Maths at GCSE is a compulsory subject. Many courses which require basic maths such as economics require at least C at GCSE level
Why study maths
Maths is a very versatile subject and a key skill in life. A GCSE in maths is often a basic requirement for any science-based university course, a lot of universities for any course, and a lot of jobs of all descriptions. Besides this, maths is vital in everything from adding up your shopping bill to studying any science subject, both at GCSE and later on, whether in A-levels or in other equivalent qualifications or even in vocational subjects. It is for this reason that maths is compulsory at GCSE, and a C or higher in this subject is required for most further education.
Format of maths GCSE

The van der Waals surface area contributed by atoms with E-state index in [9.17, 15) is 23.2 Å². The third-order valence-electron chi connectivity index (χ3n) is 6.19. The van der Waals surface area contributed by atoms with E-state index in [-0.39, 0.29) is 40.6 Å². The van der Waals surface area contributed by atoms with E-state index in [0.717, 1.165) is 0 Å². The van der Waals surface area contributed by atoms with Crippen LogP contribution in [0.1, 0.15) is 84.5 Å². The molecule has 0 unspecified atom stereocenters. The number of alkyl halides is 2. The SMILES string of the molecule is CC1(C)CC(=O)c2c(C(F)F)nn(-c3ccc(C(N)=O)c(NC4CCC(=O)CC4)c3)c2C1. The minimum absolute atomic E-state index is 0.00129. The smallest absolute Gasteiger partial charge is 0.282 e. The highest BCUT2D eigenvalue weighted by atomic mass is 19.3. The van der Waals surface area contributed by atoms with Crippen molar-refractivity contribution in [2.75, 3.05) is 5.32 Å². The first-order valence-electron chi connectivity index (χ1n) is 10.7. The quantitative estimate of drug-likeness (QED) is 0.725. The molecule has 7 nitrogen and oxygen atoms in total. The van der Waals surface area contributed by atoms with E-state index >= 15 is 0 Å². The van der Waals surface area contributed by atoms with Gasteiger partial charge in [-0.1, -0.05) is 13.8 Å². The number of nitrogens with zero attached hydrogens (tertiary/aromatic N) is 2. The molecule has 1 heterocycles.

The intermediate tier of maths GCSE has been abolished, and there are now only higher and foundation tiers. Most candidates will take one "non-calculator" paper and one "calculator" paper, the contents of which are very similar. Some candidates, however, will take modular exams, meaning that instead of taking two papers in year 11, they will take several smaller papers spread out over the two years. There are coursework and non-coursework options for both; candidates who take the coursework option will usually find themselves doing two pieces, one algebraic and one statistical, over years 10 and 11.
All maths GCSEs will cover the 4 main areas of maths:
- Shape, Space and Measure
- Data Handling and Probability
Some questions will fit across two or more of these areas. Also, higher tier papers will tend to have more questions on the algebra topics while foundation tier papers tend to have more questions on the number topics.
Exam Board Specifications
- AQA maths GCSE, non-modular (2009 onwards)
- AQA maths GCSE, modular (2009 onwards)
- Edexcel maths GCSE
- WJEC linear and modular
- OCR linear - final exams and coursework
- OCR linear - final exams and no coursework
- OCR MEI - with coursework
- OCR MEI - no coursework
- OCR modular ith coursework
- OCR modular without coursework